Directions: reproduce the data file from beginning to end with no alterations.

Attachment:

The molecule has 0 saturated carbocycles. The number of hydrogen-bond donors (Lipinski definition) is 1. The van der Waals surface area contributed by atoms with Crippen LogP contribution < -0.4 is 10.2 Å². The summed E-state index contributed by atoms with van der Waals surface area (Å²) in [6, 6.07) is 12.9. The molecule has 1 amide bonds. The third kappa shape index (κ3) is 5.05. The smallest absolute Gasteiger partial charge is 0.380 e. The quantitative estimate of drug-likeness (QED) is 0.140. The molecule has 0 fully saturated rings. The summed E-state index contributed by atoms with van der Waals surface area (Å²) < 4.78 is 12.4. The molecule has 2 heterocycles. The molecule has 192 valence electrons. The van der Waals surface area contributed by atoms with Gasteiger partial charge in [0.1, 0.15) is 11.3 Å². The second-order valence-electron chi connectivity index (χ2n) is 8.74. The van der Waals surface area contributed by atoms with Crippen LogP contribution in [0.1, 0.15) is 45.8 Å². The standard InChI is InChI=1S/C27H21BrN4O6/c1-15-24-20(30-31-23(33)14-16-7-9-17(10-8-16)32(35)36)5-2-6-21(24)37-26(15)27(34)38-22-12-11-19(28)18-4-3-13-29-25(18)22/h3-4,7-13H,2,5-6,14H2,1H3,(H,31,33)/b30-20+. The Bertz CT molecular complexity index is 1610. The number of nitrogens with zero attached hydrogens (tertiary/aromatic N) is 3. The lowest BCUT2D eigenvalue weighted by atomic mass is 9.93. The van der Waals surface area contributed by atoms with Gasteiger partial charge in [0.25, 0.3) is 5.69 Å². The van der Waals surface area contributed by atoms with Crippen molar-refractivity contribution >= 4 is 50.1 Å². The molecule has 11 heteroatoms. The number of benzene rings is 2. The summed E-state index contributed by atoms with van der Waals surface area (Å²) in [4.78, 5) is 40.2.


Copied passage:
The molecule has 0 saturated carbocycles. The number of hydrogen-bond donors (Lipinski definition) is 1. The van der Waals surface area contributed by atoms with Crippen LogP contribution < -0.4 is 10.2 Å². The summed E-state index contributed by atoms with van der Waals surface area (Å²) in [6, 6.07) is 12.9. The molecule has 1 amide bonds. The third kappa shape index (κ3) is 5.05. The smallest absolute Gasteiger partial charge is 0.380 e. The quantitative estimate of drug-likeness (QED) is 0.140. The molecule has 0 fully saturated rings. The summed E-state index contributed by atoms with van der Waals surface area (Å²) < 4.78 is 12.4. The molecule has 2 heterocycles. The molecule has 192 valence electrons. The van der Waals surface area contributed by atoms with Gasteiger partial charge in [0.1, 0.15) is 11.3 Å². The second-order valence-electron chi connectivity index (χ2n) is 8.74. The van der Waals surface area contributed by atoms with Crippen LogP contribution in [0.1, 0.15) is 45.8 Å². The standard InChI is InChI=1S/C27H21BrN4O6/c1-15-24-20(30-31-23(33)14-16-7-9-17(10-8-16)32(35)36)5-2-6-21(24)37-26(15)27(34)38-22-12-11-19(28)18-4-3-13-29-25(18)22/h3-4,7-13H,2,5-6,14H2,1H3,(H,31,33)/b30-20+. The Bertz CT molecular complexity index is 1610. The number of nitrogens with zero attached hydrogens (tertiary/aromatic N) is 3. The lowest BCUT2D eigenvalue weighted by atomic mass is 9.93. The van der Waals surface area contributed by atoms with Gasteiger partial charge in [0.25, 0.3) is 5.69 Å². The van der Waals surface area contributed by atoms with Crippen molar-refractivity contribution >= 4 is 50.1 Å². The molecule has 11 heteroatoms. The number of benzene rings is 2. The summed E-state index contributed by atoms with van der Waals surface area (Å²) in [4.78, 5) is 40.2.